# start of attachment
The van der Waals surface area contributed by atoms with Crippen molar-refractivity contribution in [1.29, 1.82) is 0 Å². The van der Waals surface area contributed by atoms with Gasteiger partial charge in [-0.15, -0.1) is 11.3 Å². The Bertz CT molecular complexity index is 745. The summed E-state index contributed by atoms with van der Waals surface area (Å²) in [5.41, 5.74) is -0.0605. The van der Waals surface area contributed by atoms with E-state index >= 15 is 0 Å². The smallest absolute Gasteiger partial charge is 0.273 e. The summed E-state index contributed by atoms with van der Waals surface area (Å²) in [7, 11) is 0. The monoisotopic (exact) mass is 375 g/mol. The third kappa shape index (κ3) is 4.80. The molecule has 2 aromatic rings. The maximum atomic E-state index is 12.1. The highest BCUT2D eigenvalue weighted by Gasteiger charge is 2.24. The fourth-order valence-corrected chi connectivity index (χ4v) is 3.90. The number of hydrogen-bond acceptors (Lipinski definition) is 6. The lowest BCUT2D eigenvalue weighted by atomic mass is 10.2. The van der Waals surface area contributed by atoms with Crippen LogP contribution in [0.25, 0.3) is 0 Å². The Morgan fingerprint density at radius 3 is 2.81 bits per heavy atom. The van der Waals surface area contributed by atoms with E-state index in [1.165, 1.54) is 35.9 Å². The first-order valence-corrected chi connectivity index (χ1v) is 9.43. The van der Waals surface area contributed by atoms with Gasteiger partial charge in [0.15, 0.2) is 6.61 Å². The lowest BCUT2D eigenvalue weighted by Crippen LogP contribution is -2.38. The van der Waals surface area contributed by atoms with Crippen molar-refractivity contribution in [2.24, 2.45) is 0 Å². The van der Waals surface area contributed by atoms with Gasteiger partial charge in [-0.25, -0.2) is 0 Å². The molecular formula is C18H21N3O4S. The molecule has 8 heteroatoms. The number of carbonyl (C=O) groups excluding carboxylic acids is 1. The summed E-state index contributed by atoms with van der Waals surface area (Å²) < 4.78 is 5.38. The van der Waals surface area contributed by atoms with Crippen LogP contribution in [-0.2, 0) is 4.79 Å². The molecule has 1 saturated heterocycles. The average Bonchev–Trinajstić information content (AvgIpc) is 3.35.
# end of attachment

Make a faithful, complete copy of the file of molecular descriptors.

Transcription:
The van der Waals surface area contributed by atoms with Crippen molar-refractivity contribution in [1.29, 1.82) is 0 Å². The van der Waals surface area contributed by atoms with Gasteiger partial charge in [-0.15, -0.1) is 11.3 Å². The Bertz CT molecular complexity index is 745. The summed E-state index contributed by atoms with van der Waals surface area (Å²) in [5.41, 5.74) is -0.0605. The van der Waals surface area contributed by atoms with E-state index >= 15 is 0 Å². The smallest absolute Gasteiger partial charge is 0.273 e. The summed E-state index contributed by atoms with van der Waals surface area (Å²) in [7, 11) is 0. The monoisotopic (exact) mass is 375 g/mol. The third kappa shape index (κ3) is 4.80. The molecule has 2 aromatic rings. The maximum atomic E-state index is 12.1. The highest BCUT2D eigenvalue weighted by Gasteiger charge is 2.24. The fourth-order valence-corrected chi connectivity index (χ4v) is 3.90. The number of hydrogen-bond acceptors (Lipinski definition) is 6. The lowest BCUT2D eigenvalue weighted by atomic mass is 10.2. The van der Waals surface area contributed by atoms with Crippen LogP contribution in [0.25, 0.3) is 0 Å². The Morgan fingerprint density at radius 3 is 2.81 bits per heavy atom. The van der Waals surface area contributed by atoms with E-state index in [1.165, 1.54) is 35.9 Å². The first-order valence-corrected chi connectivity index (χ1v) is 9.43. The van der Waals surface area contributed by atoms with Gasteiger partial charge in [0.15, 0.2) is 6.61 Å². The lowest BCUT2D eigenvalue weighted by Crippen LogP contribution is -2.38. The van der Waals surface area contributed by atoms with Crippen molar-refractivity contribution in [2.24, 2.45) is 0 Å². The van der Waals surface area contributed by atoms with Gasteiger partial charge in [-0.25, -0.2) is 0 Å². The molecular formula is C18H21N3O4S. The molecule has 8 heteroatoms. The number of carbonyl (C=O) groups excluding carboxylic acids is 1. The summed E-state index contributed by atoms with van der Waals surface area (Å²) < 4.78 is 5.38. The van der Waals surface area contributed by atoms with Crippen LogP contribution in [-0.2, 0) is 4.79 Å². The molecule has 1 saturated heterocycles. The average Bonchev–Trinajstić information content (AvgIpc) is 3.35.